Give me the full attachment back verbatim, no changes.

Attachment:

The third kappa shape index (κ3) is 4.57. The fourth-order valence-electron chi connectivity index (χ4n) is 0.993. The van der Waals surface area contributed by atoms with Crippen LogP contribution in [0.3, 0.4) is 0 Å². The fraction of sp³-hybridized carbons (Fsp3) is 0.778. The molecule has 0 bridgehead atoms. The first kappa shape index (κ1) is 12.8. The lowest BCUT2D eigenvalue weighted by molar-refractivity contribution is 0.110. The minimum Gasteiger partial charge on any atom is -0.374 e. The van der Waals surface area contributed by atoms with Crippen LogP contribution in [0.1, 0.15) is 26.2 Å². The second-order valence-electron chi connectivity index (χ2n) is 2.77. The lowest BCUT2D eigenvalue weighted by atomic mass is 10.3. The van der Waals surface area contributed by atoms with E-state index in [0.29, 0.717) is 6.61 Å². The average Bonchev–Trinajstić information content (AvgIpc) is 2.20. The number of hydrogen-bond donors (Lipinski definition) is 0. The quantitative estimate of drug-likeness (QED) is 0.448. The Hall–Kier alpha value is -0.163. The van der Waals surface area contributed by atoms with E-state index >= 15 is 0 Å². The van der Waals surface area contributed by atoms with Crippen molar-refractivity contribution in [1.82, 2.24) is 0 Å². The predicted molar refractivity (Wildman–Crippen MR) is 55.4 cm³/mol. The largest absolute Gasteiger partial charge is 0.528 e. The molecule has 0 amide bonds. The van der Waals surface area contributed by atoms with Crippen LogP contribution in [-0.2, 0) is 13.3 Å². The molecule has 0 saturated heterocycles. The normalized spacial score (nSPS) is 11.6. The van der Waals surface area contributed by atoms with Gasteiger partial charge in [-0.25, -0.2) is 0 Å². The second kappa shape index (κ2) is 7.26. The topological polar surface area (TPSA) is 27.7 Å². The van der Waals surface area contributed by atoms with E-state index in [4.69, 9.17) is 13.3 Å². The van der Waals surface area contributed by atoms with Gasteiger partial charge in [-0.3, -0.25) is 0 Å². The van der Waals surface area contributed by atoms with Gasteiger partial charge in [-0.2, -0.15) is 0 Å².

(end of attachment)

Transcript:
The third kappa shape index (κ3) is 4.57. The fourth-order valence-electron chi connectivity index (χ4n) is 0.993. The van der Waals surface area contributed by atoms with Crippen LogP contribution in [0.3, 0.4) is 0 Å². The fraction of sp³-hybridized carbons (Fsp3) is 0.778. The molecule has 0 bridgehead atoms. The first kappa shape index (κ1) is 12.8. The lowest BCUT2D eigenvalue weighted by molar-refractivity contribution is 0.110. The minimum Gasteiger partial charge on any atom is -0.374 e. The van der Waals surface area contributed by atoms with Crippen LogP contribution in [0.1, 0.15) is 26.2 Å². The second-order valence-electron chi connectivity index (χ2n) is 2.77. The lowest BCUT2D eigenvalue weighted by atomic mass is 10.3. The van der Waals surface area contributed by atoms with E-state index in [0.29, 0.717) is 6.61 Å². The average Bonchev–Trinajstić information content (AvgIpc) is 2.20. The number of hydrogen-bond donors (Lipinski definition) is 0. The quantitative estimate of drug-likeness (QED) is 0.448. The Hall–Kier alpha value is -0.163. The van der Waals surface area contributed by atoms with E-state index >= 15 is 0 Å². The van der Waals surface area contributed by atoms with Crippen molar-refractivity contribution in [1.82, 2.24) is 0 Å². The predicted molar refractivity (Wildman–Crippen MR) is 55.4 cm³/mol. The largest absolute Gasteiger partial charge is 0.528 e. The molecule has 0 amide bonds. The van der Waals surface area contributed by atoms with Crippen LogP contribution in [-0.2, 0) is 13.3 Å². The molecule has 0 saturated heterocycles. The normalized spacial score (nSPS) is 11.6. The van der Waals surface area contributed by atoms with Gasteiger partial charge in [-0.25, -0.2) is 0 Å². The second kappa shape index (κ2) is 7.26. The topological polar surface area (TPSA) is 27.7 Å². The van der Waals surface area contributed by atoms with E-state index in [4.69, 9.17) is 13.3 Å². The van der Waals surface area contributed by atoms with Gasteiger partial charge in [-0.3, -0.25) is 0 Å². The van der Waals surface area contributed by atoms with Gasteiger partial charge in [-0.2, -0.15) is 0 Å².